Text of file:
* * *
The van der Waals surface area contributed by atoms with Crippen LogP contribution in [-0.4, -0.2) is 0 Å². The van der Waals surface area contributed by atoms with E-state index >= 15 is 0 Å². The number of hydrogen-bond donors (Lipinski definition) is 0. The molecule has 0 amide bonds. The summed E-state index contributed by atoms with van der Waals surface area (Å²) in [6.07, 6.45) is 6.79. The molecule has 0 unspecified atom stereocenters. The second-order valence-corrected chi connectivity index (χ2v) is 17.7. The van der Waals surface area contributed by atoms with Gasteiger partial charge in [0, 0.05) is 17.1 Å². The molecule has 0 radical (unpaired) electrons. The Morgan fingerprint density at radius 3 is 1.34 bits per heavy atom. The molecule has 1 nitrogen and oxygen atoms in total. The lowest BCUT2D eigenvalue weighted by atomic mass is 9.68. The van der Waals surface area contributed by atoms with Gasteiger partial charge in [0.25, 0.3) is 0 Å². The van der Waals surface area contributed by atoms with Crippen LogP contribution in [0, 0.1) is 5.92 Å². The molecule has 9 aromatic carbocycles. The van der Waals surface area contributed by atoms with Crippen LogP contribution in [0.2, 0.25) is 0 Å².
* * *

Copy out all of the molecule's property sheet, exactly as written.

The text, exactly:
The van der Waals surface area contributed by atoms with Crippen LogP contribution in [-0.4, -0.2) is 0 Å². The van der Waals surface area contributed by atoms with E-state index >= 15 is 0 Å². The number of hydrogen-bond donors (Lipinski definition) is 0. The molecule has 0 amide bonds. The summed E-state index contributed by atoms with van der Waals surface area (Å²) in [6.07, 6.45) is 6.79. The molecule has 0 unspecified atom stereocenters. The second-order valence-corrected chi connectivity index (χ2v) is 17.7. The van der Waals surface area contributed by atoms with Gasteiger partial charge in [0, 0.05) is 17.1 Å². The molecule has 0 radical (unpaired) electrons. The Morgan fingerprint density at radius 3 is 1.34 bits per heavy atom. The molecule has 1 nitrogen and oxygen atoms in total. The lowest BCUT2D eigenvalue weighted by atomic mass is 9.68. The van der Waals surface area contributed by atoms with Gasteiger partial charge in [0.25, 0.3) is 0 Å². The van der Waals surface area contributed by atoms with Crippen LogP contribution in [0, 0.1) is 5.92 Å². The molecule has 9 aromatic carbocycles. The van der Waals surface area contributed by atoms with Crippen LogP contribution in [0.2, 0.25) is 0 Å².